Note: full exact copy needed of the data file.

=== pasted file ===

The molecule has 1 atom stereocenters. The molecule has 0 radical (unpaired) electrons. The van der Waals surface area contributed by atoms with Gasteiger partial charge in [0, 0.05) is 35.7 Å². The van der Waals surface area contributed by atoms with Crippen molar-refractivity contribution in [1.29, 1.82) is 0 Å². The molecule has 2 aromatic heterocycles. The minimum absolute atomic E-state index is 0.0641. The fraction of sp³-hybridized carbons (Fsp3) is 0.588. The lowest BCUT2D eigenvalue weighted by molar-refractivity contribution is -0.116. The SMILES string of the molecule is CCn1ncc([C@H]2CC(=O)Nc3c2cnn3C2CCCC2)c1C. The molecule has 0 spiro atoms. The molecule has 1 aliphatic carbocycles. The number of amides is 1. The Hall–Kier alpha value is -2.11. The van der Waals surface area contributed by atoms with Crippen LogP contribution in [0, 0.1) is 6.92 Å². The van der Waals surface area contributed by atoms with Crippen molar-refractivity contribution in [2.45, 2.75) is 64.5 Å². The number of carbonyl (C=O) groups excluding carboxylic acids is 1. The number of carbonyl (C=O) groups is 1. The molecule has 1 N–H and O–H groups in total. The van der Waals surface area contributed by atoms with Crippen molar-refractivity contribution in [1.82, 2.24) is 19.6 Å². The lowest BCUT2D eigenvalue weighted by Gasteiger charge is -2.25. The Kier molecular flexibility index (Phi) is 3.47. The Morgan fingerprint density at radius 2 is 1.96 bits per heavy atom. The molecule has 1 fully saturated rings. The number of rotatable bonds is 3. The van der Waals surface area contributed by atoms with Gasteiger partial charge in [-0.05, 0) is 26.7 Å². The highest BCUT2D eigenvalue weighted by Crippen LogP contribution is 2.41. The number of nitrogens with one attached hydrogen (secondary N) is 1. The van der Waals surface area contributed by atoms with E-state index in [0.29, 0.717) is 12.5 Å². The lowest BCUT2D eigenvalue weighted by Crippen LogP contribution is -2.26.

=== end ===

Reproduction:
The molecule has 1 atom stereocenters. The molecule has 0 radical (unpaired) electrons. The van der Waals surface area contributed by atoms with Gasteiger partial charge in [0, 0.05) is 35.7 Å². The van der Waals surface area contributed by atoms with Crippen molar-refractivity contribution in [1.29, 1.82) is 0 Å². The molecule has 2 aromatic heterocycles. The minimum absolute atomic E-state index is 0.0641. The fraction of sp³-hybridized carbons (Fsp3) is 0.588. The lowest BCUT2D eigenvalue weighted by molar-refractivity contribution is -0.116. The SMILES string of the molecule is CCn1ncc([C@H]2CC(=O)Nc3c2cnn3C2CCCC2)c1C. The molecule has 0 spiro atoms. The molecule has 1 aliphatic carbocycles. The number of amides is 1. The Hall–Kier alpha value is -2.11. The van der Waals surface area contributed by atoms with Crippen LogP contribution in [0, 0.1) is 6.92 Å². The van der Waals surface area contributed by atoms with Crippen molar-refractivity contribution in [2.45, 2.75) is 64.5 Å². The number of carbonyl (C=O) groups excluding carboxylic acids is 1. The number of carbonyl (C=O) groups is 1. The molecule has 1 N–H and O–H groups in total. The van der Waals surface area contributed by atoms with Crippen molar-refractivity contribution in [1.82, 2.24) is 19.6 Å². The lowest BCUT2D eigenvalue weighted by Gasteiger charge is -2.25. The Kier molecular flexibility index (Phi) is 3.47. The Morgan fingerprint density at radius 2 is 1.96 bits per heavy atom. The molecule has 1 fully saturated rings. The number of rotatable bonds is 3. The van der Waals surface area contributed by atoms with Gasteiger partial charge in [-0.05, 0) is 26.7 Å². The highest BCUT2D eigenvalue weighted by Crippen LogP contribution is 2.41. The number of nitrogens with one attached hydrogen (secondary N) is 1. The van der Waals surface area contributed by atoms with E-state index in [0.29, 0.717) is 12.5 Å². The lowest BCUT2D eigenvalue weighted by Crippen LogP contribution is -2.26.